The PC game finally comes to the PS4.
Disclaimer: This review is for the open beta version of Marvel Heroes Omega. There may be substantial changes to a later release copy.
Marvel Heroes is a game with a lot of history. Originally released to PC gamers in 2013 as Marvel Universe Online, it later re-branded itself as Marvel Heroes 2015 following a huge update and restructuring. Though the initial release was applauded for its story and deep Marvel lore, it was also criticized for a number of control, game-play, and graphical issues, and quickly fell away from the public eye. The 2015 reboot brought a number of changes that addressed most of the original’s issues, and also reduced the severity of the ‘pay to play’ system that deeply undermined the game.
Currently in open beta, Marvel Heroes Omega almost exactly ports the computer version, while making changes to control and interface schemes to allow for easier use with a controller. The game centers around the heroes of the Marvel universe, assisted by SHIELD, attempting to take down a Cosmic Cube wielding Dr. Doom. However, this battle takes them across the globe, into space, and even into alternate dimensions, and features boss characters and support pulled from years of Marvel lore.
Battling these villains are 30+ heroes, all of whom can be customized and leveled up individually. Each hero features quite a few attacks and special abilities, and loadout slots for all kinds of equipment, weapons, and artifacts. While the equipment changes are never reflected on the character model itself (with the exception of some super-rare effects like smoke) each hero also features anywhere between 2-8 unique costumes. The characters range from Marvel standbys like Captain America, Wolverine, and Spider-Man, to newer favorites like Squirrel Girl and Rocket Raccoon, and even some deeper cuts like Magik and Blade. While the lineup isn’t quite as large as the PC version, players can expect an eventual migration of all of the heroes once the beta is finished.
Game-play feels very similar to games like Diablo, featuring a top down perspective, loot collecting, and hundreds of enemies to blast through. The controls on the PS4 feel natural and simple, and new players can jump right in to the actual combat within a few minutes. Navigating the menu system and equipping new items still feels like it was obviously developed for a mouse, but works well enough that it doesn’t detract from the game-play. Graphically, the game looks much better than its initial launch and flows well on the PS4, with only the occasional slowdown or frame dropping during huge multiplayer battles. Some of the character models are looking a little aged, however, and some of the older characters have a huge gap between the quality of their standard costume and the newer releases.
The game itself features a well-written story mode that should take the average player around 4-6 hours to complete. However, there are distractions packed into the title, such as Operations which function as single-player or group dungeons, Danger Room random simulations to battle through, a patrol mode that drops the player into a huge location with randomly generated events and spawns, and several variations of trials and challenges. For a free game, the amount of quality unlocked at the start (or within a few hours) is very high, and characters gain levels so quickly that progression doesn’t feel like a grind at all.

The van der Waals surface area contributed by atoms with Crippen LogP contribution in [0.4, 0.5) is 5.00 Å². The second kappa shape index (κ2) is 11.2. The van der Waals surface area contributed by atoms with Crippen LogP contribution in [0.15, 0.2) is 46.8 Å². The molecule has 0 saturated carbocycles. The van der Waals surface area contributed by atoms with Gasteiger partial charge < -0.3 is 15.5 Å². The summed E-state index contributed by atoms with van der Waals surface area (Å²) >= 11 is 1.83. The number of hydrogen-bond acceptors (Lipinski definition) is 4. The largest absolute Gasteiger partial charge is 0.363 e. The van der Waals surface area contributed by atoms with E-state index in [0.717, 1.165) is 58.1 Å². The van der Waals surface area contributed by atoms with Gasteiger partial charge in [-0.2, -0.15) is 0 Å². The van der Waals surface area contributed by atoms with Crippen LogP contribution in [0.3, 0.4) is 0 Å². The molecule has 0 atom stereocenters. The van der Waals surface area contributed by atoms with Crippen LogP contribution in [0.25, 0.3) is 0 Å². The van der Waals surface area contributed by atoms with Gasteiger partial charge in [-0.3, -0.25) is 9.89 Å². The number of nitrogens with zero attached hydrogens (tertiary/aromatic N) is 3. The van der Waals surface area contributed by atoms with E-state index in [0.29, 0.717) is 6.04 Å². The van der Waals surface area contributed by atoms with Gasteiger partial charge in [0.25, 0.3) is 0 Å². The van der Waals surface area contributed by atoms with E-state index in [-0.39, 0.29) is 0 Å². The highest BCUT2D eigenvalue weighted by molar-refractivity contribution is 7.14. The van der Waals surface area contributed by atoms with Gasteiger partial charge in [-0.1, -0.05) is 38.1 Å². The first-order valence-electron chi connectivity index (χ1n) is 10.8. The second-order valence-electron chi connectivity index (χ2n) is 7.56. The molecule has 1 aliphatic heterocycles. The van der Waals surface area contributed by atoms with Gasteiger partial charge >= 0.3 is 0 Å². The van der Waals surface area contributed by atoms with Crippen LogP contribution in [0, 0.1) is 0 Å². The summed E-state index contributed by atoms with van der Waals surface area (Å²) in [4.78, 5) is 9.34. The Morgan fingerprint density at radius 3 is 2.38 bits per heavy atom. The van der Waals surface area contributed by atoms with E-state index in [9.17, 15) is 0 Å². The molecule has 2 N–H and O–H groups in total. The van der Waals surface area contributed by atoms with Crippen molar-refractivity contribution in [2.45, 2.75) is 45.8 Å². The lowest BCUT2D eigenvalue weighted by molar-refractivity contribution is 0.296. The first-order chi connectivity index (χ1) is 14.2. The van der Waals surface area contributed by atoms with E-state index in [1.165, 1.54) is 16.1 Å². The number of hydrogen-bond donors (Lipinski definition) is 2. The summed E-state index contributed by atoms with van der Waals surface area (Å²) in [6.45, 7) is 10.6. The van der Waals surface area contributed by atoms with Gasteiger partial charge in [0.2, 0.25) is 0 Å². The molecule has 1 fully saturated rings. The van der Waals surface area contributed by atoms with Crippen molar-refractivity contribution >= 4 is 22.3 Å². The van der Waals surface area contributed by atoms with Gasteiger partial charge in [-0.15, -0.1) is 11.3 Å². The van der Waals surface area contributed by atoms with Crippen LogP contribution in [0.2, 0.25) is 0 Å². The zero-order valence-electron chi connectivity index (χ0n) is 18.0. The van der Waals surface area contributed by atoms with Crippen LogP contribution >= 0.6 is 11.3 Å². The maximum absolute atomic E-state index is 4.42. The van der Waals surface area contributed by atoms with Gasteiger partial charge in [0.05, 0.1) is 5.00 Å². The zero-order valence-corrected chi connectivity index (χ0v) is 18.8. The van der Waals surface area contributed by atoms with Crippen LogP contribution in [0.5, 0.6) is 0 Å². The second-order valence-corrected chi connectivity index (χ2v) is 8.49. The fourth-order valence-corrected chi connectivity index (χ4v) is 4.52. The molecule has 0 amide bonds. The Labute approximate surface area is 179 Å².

Omega adds in a few new features for the beta PS4 release, all of which are a welcome addition to the game. A second player can log in at any time and use any hero from player one’s roster, though they must still share inventory space. All heroes are playable after a quick tutorial, and each one can gain experience up until level 10 without purchase. Thankfully, the game starts players out with enough currency to collect at least one ‘major’ hero, or several of the less-popular ones.
The topic of currency, however, is where some of the design flaws of Omega start to show through. This is a very micro-transaction oriented game, and it shows through in a lot of ways, some of which are a big detraction to an otherwise engaging game. While the correct type of currency to collect heroes does drop randomly during the game, it does so at such a low rate that most players will likely give up after the grind to their third or fourth. Omega features five different types of currency, with even more utilized during promotions or special events. Some costumes and items can only be unlocked through a random loot crate system, but one again, low drop rates and the possibility of duplicates makes this a daunting challenge at best. Finally, there are some design decisions that are flat-out aggravating; all characters share one tiny inventory, which can only be expanded with, you guessed it, cash. Any time a player finds themselves thinking ‘this would be a lot easier if…’, chances are there is a ‘Buy With Cash’ button located nearby.
Despite a confusing currency and crafting system and some obvious ‘pay to win’ features, Marvel Heroes Omega is still a solid game worthy of any Marvel fan’s afternoon. Players who opt to only pick one or two heroes will rarely hit the invisible paywall, but collection-oriented gamers will likely find Omega too random and too expensive. Still, for the chance to play as B and C list heroes in a story that spans the entire Marvel universe, Omega can’t be beat.